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Analyzing Joblogs with IBM’s Db2 for i Services

One of the many great services available under the banner of “Db2 for i Services” is QSYS2.JOBLOG_INFO, which deals with jobs and job logs.

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One of the many great services available under the banner of “Db2 for i Services” are those dealing with jobs and job logs.
The service we’re talking about is QSYS2.JOBLOG_INFO.

JOBLOG_INFO is a UDTF, or User Defined Table Function. There’s a little more to it than querying a simple table or view but it’s not tricky at all.  When you query a view or table you use: 


But when you use a UDTF you have to say FROM TABLE and pass some parameters, as in:


The parameter '*' says to retrieve the information from the current job.  If you wanted to look at a different job you would change the parameter to the fully qualified jobname such as:


If you wanted to see the joblog in reverse order you can do this with:

ORDER by ordinal_position desc;

Let’s say you performed an operation in RPG. You have an array of conditions you can monitor for in RPG but still you decide it would be really sweet to retrieve the last message in the joblog for further analysis.  So you run:

SELECT message_id, message_text, message_second_level_text
ORDER by ordinal_position desc
fetch first row only;

And you may see the message text being descriptive with something to the effect of RNQ1022, ‘Referential constraint error on file.’ And if your DBA was really good your constraints may be nicely named so you can retrieve a meaningful constraint name like ‘Item_master_to_item_class’ from some related message in the joblog.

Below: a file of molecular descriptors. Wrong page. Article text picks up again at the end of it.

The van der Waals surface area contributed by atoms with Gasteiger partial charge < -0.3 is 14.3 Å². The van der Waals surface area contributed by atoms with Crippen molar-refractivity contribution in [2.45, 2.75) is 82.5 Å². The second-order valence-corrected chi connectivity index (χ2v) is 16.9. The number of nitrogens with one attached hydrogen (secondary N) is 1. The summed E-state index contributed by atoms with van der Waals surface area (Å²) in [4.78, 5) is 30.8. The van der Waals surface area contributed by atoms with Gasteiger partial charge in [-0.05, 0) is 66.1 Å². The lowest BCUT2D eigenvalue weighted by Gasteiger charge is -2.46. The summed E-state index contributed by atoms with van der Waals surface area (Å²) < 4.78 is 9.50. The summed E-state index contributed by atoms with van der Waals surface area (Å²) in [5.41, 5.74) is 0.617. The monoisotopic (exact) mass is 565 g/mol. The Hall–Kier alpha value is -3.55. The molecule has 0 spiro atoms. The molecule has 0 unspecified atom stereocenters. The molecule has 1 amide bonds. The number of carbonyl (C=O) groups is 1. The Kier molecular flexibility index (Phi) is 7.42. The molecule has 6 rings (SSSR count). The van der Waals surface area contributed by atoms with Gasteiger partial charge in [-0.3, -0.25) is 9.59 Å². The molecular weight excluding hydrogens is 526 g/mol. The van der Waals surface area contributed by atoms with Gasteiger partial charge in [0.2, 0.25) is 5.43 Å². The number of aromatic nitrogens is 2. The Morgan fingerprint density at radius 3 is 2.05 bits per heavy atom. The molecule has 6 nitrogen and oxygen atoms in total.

Basically, this boils down to these services being much easier to implement than calling APIs or injecting CL to retrieve messages. Suppose now you were tasked to find if any jobs on your system had a particular message in their joblog. And yes, you had to check joblogs as this message would not appear in QHST (history log) or any other such locations. You can do this by combining a couple of services.  

The first service is the JOB_INFO UDTF. This is comparable to a combination of WRKSBMJOB, WRKUSRJOB and WRKSBSJOB. The details of JOB_INFO may be found here. The optional parameters to JOB_INFO include:

Most of these default to *ALL, except for JOB_USER_FILTER which defaults to the current user.  

A sample search might be looking for all users who accessed any directory share. And you need to know the user, and from what IP address they came from.

 select a.job_name, b.message_id, b.message_text
  from table(qsys2.job_info(
  lateral (select * from table(qsys2.joblog_info(a.job_name)) x) b
  where a.job_name like('%QZLSFILET%')
      and b.message_id in('CPIAD12');

LATERAL is a very useful function. I like to think of it with an American football reference as basically a pass to the side. It runs the first search (job_info), uses the WHERE clause to toss the ball to joblog_info, which then presents its results off the side on the same row. Here’s a sample: